PictureThere's no way that Them! has ever looked better than here on this Warner release. The full screen 1.33:1 image is a true gleaming monochromatic delight. Evidently extensively restored with hardly any grain or print damage in sight - other than the odd frame judder - this is a tremendous transfer. The picture is very clean and sharp, often crystal clear. Distances are well delineated - the far ridges across the far desert looking especially good. Close-ups may exhibit a tiny amount of grain but they are still beautifully crisp and stable.
Black levels are pretty strong too, although they do occasionally show a slight amount of faint blocking - Gramps' store and the storm-drains - but, overall, they work very well. Again, Gramps' store benefits from some great shadow-play. Colour even shows up during the title sequence, with the word Them! literally screaming off the screen in shrill, shrieking red and blue against the stark black and white background. It's unusual to see, but it is a delicious touch.
Detail is very well rendered, just check out the sand whipped up by the wind during the Medfords' first desert visit or the shining buttons on the State Police uniforms, or the nervous twinkle in Ed Blackburn's eyes. Even finite detail is captured well - the fractured piece from the girl's broken doll and the fabric torn from her dressing gown. Flames and muzzle-flashes from the machine guns look nice and explosion-fans can happily enjoy swell deliveries of phosphorous grenades and bazooka-blasts. So, barring some occasional, and only minimal artifacting, this is a sterling transfer of a vintage movie. Very well done indeed.
SoundUnfortunately, there isn't really much to be said about the mono track presented here. The Dolby Digital 1.0 track is perfectly clear and delivers the audio without hiss or crackle, drop-out or that annoying submerged quality that sometimes accompanies much older movies. Gunfire and explosions sound efficient, voices come across well and the high-pitched screaming still brings a nervous smirk to your face. The incessant howling of the desert wind sounds wonderfully eerie, as does that incredible stridulation of the ants in what is probably a cleaner rendition than even the original audiences heard back in 1954. But, like I said about the Artic winds in The Thing From Another World, it would be really something to hear them echoing around the living room in full 5.1. Oh boy, just imagine it - Ed Blackburn's lone vigil at the store as his buddy drives off and the wind whistles and the ants begin to call. Mind you, we do get a slightly more beefed up version of the frightening chittering in Dolby Digital 2.0 playing over the menus.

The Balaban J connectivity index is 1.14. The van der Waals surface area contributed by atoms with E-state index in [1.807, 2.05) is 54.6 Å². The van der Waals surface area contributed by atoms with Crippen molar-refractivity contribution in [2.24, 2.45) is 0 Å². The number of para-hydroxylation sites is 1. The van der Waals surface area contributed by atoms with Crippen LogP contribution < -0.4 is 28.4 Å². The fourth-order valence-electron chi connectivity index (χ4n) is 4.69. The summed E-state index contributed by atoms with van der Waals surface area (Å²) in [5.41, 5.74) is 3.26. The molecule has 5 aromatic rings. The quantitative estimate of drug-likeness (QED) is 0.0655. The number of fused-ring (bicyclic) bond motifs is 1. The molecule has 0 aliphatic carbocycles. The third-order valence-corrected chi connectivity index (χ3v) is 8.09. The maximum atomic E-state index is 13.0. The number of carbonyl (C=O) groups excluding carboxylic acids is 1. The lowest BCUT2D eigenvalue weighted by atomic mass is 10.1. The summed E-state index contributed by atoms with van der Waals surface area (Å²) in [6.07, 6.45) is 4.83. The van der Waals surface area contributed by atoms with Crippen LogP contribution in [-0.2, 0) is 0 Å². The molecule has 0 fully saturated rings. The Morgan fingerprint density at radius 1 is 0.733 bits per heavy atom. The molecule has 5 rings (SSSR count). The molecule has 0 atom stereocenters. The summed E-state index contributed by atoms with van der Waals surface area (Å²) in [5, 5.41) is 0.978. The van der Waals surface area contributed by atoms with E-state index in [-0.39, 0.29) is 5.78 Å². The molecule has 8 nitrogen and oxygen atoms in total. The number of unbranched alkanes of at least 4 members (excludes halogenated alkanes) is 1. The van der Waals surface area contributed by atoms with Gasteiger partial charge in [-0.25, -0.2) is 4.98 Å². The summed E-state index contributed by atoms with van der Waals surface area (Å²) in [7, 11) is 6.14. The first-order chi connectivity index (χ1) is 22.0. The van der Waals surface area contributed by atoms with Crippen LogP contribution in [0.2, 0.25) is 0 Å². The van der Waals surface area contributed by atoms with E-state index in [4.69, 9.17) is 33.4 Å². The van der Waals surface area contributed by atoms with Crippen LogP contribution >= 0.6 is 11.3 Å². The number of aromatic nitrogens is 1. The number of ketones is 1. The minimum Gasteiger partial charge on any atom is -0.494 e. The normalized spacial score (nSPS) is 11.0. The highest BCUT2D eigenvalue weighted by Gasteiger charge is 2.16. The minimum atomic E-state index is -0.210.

Not bad at all then, but certainly leaves room for a possible makeover in future editions.
ExtrasFirstly, the menu screens are pretty nifty, if a little cluttered. They are in the garish, over-the-top style of lurid vintage newspaper front-pages, full of glaring headlines and sensational slogans in keeping with the story of the film. Hitting certain headlines allows you into the few extra features.
The archival montage is a joy. Running for just three minutes, we get clapper-board introductions to various behind-the-scenes snippets of the monster ants being manipulated and put through their paces in several key scenes from the movie, and even some real ants rehearsing! This includes some FX test footage, too. Be warned though, that after the relatively cosy 1.0 channel sound of the film, this roars into life with a rather loud 2-channel mix. Once again, this all proves that the giant ants ARE great ... until they move, that is.
The Theatrical Trailer (3.13 mins) is really the entire film in condensed form. It manages to show all the best bits and vast amounts of the rest, too, and all lorded over by the most whacked-out voice-over guy in history.
We also get a cast list and sneak peaks at other creature features including the likes of far inferior Tarantula (which came out the following year), The Deadly Mantis and The Black Scorpion amongst others.
The effects montage is worth a look, but really, as with many of these vintage chillers, I think an effort should really be made to bolster them with commentaries, at least.
VerdictA creature-feature of the purest, most distilled form. Book-ended by the eerie and the fantastic, backed by solid performances and boasting acclaimed effects that still send a shiver or two down the spine despite the passage of time and technology. Them! provides some indelible imagery too - the little girl in shock, the nightmarish descent into the nest and the iconic jeep patrols burrowing down into the storm drains. Outstanding entertainment from the very top drawer - and also one that you can recreate with an ant-farm and some of those old Airfix soldiers. Now that's nostalgia for you!
Next time, folks, we can cast the runes together because it's the turn of Jacques Tourneur's Night Of The Demon. Sweet dreams.
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